Sunday, August 19, 2007
Time To Leave (2006)
I'm not quite sure what this says about me, but I can often find that the films that depress most people can exhilarate me when they've just been done so well. As is the case with François Ozon's Time To Leave.
Truth is, when I saw it, I really liked it, but didn't love it upon leaving the theater. But it's just one of those films that grew in my estimation with time. It has since become one of my favorite films of the decade.
On the face of things, this would seem like your run of the mill movie of the week, but, it really isn't. As far as terminal illness movies go, they're a dime a dozen, but what Time To Leave manages to do is to bring a fresh perspective.
The central character, Romain, is NOT a likable guy, nor will he have a change of heart at any time during the movie. He's an instigator with few people he truly shows any love for. He's the sort that pushes people away and knows how to push buttons intentionally: with family, with his boyfriend, and almost anyone with whom he comes into contact.
But, when he receives a diagnosis of terminal cancer, it sets off a chain of events that really only seems to make sense to him. He doesn't reveal his diagnosis to anyone except his grandmother (in a small, but wonderful, performance from Jeanne Moreau).
I think a lot of things amazed me about this film, but I think what stuck with me is that it managed to remain poignant while not trying to forcibly redeem Romain. He's an ass up to the end, in most respects. Yet, I still found myself caring about him as a character who is weaker than he lets on. But it manages to do so without employing all the tired cliches from most of these types of films. As much as we like to say that we don;'t care what people think of us, Romain truly doesn't, and he's selfish throughout. Yet, he takes a very interesting internalized journey through his past and what shaped him into being the unsympathetic man he's become, and reflect on a life being cut too short far too early.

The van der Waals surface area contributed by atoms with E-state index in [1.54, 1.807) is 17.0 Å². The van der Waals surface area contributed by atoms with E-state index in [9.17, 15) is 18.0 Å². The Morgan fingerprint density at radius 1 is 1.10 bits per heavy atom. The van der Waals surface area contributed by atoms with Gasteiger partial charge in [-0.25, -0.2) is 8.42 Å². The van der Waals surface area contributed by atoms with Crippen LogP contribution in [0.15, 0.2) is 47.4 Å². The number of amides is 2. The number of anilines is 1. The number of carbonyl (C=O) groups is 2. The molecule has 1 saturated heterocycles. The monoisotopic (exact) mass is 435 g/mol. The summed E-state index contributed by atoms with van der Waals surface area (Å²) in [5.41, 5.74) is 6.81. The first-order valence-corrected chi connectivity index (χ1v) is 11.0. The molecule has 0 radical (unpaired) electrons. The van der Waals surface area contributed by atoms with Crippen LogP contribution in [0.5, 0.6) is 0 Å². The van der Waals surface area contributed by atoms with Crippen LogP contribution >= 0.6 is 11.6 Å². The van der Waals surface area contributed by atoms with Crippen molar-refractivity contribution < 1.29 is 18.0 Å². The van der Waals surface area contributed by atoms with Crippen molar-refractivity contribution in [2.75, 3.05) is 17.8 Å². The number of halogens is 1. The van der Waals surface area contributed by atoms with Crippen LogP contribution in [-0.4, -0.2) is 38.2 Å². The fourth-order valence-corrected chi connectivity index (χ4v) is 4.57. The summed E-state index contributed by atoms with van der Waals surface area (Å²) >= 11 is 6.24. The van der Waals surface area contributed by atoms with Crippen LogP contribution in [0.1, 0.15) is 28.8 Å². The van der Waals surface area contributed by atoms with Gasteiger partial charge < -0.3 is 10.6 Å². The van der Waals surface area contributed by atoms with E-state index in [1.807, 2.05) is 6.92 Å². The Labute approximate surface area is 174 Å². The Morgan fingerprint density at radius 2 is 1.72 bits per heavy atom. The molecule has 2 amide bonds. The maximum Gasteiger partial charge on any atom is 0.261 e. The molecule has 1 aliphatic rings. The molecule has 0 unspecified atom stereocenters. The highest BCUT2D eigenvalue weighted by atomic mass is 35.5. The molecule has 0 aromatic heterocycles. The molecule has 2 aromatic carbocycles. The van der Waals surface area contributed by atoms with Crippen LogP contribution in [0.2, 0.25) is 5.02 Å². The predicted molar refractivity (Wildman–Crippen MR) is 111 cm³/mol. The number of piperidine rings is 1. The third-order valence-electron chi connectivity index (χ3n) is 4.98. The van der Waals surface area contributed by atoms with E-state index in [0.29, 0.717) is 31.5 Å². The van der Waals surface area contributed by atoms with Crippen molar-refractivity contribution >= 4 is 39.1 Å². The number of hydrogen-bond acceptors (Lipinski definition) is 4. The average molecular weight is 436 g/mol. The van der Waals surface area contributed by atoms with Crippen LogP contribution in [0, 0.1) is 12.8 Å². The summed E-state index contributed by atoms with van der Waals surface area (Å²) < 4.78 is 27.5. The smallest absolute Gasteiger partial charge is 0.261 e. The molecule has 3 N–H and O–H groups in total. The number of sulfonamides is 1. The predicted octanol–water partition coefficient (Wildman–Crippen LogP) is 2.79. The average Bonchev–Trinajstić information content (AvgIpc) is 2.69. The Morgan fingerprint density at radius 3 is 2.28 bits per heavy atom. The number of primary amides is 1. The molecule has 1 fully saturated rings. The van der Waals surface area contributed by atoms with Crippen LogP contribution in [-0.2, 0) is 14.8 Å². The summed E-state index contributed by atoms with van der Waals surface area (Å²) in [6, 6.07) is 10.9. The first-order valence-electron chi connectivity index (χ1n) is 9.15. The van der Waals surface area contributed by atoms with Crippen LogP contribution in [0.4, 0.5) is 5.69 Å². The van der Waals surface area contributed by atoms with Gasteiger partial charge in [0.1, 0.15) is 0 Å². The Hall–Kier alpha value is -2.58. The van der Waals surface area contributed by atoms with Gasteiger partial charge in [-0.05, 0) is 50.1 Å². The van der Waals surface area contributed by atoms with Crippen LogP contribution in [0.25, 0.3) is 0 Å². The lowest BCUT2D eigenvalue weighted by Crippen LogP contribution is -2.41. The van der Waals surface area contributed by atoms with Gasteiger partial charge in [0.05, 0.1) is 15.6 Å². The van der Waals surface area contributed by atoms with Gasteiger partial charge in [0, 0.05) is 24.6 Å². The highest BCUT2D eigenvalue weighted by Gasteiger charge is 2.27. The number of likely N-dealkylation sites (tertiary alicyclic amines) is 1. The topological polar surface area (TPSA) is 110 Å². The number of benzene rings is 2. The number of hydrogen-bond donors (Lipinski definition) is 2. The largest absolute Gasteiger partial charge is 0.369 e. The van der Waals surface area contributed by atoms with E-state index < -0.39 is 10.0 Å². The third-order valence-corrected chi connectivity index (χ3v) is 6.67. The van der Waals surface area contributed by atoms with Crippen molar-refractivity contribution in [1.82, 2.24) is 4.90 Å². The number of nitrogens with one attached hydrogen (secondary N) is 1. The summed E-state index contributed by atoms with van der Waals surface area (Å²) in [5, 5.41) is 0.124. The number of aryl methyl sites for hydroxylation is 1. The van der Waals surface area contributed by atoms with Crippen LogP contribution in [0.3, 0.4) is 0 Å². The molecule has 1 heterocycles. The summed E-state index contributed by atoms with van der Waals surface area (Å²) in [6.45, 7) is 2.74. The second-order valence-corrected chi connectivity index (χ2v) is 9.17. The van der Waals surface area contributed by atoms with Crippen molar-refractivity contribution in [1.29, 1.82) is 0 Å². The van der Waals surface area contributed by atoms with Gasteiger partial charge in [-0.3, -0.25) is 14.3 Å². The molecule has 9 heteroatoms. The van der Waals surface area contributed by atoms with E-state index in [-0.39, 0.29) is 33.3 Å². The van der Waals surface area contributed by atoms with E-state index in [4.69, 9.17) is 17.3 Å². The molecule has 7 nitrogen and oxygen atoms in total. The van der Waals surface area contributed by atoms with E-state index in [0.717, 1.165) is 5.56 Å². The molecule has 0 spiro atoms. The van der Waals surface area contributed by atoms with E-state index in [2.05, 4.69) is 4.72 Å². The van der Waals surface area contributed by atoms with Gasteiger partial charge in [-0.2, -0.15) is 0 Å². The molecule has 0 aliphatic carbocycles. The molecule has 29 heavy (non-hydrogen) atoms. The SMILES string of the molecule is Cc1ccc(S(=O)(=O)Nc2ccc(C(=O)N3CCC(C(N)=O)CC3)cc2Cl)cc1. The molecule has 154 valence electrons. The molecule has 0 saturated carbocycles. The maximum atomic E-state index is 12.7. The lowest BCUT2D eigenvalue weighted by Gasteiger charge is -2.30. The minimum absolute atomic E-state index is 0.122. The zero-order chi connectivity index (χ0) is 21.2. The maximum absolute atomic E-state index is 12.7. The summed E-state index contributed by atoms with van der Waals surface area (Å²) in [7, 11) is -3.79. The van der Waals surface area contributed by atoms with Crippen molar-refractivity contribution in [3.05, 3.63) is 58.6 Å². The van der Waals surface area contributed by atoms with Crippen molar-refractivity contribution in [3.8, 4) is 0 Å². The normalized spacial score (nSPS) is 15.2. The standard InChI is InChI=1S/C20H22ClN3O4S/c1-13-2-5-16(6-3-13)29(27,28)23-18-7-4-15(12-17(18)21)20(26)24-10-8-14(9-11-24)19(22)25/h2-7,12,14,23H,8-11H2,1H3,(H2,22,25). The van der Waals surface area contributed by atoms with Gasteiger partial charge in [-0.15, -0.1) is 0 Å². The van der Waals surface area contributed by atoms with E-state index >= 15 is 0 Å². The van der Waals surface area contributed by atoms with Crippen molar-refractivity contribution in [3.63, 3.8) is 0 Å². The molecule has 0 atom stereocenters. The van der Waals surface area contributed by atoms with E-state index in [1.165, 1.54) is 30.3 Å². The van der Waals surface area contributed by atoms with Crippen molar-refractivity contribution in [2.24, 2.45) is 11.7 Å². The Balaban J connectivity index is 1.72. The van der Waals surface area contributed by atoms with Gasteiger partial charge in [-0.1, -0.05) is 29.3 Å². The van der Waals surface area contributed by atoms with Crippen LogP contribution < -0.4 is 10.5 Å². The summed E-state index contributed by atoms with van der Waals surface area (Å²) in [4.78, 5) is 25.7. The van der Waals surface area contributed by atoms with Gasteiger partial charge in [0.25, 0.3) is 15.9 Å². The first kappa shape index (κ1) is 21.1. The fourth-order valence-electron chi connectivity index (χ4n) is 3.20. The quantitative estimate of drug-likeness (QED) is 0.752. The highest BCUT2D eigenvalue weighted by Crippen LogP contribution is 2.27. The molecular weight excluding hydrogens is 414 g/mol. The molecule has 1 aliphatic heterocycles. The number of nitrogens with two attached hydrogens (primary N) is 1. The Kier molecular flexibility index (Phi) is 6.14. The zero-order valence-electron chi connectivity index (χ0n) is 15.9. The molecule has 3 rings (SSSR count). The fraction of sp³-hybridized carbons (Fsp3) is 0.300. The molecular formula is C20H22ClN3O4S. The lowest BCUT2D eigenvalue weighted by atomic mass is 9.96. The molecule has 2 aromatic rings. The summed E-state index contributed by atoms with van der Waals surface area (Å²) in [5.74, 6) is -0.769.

I also have to say that it is refreshing to see a film concerning a gay man who has a terminal illness that isn't AIDS. Now, that's not to downplay the devastation AIDS has caused every community (although the gay community has been disproportionately effected). But it's nice to see a film in that the gay community isn't just reduced to having one story to tell when it comes to illness.
Beyond just a storyline I cared about, it never would have worked if it weren't for the actors involved. Beyond the aforementioned performance by Jeanne Moreau, Melvil Poupaud is astoundingly good here. Probably amongst my favorite leading male performances of all time. He's really that good. I hope to see great things from him in the future. Just a great performance that exudes angst and a quiet sort of intensity. And while it seems quite commonplace nowadays for actors to give up vanity for a role, it often comes off as a stunt now, but here, I think it just came off in a way that wasn't distracting. It wasn't a role where I felt like he was screaming for an award because he dropped weight. It seems simply incidental.
And in a supporting role, Valeria Bruni-Tedeschi once again gave a performance that is just amazing. She has such a natural knack for giving a complete performance that just grabs you. One of those few actresses who can make a character feel more important than it really is in the scheme of things, and who can communicate volumes simply through facial expressions alone: she doesn't need the big Oscar clip to communicate exactly what the character is feeling. She makes you feel it through a subtle shift in a forced smile or a gentle movement in her eyes to make you know exactly what she is feeling.
And the closing scene is just so gorgeously filmed. I can't recall being moved so much by such beautiful imagery in lieu of all the grandiose finales to comparable films. I haven't been impressed with much of gay cinema, but this one is a rare exception to so much of the garbage out there for the gay community. Yet, it's not a film that requires a sexual preference to admire. I think the story is pretty universal, and while some folks seem to have an aversion to anything gay, and I'll reserve comment on that, but I think for those open minded enough took beyond sexual labels, and for those who really truly appreciate cinema in all its forms, they'll find a wonderful film here as well.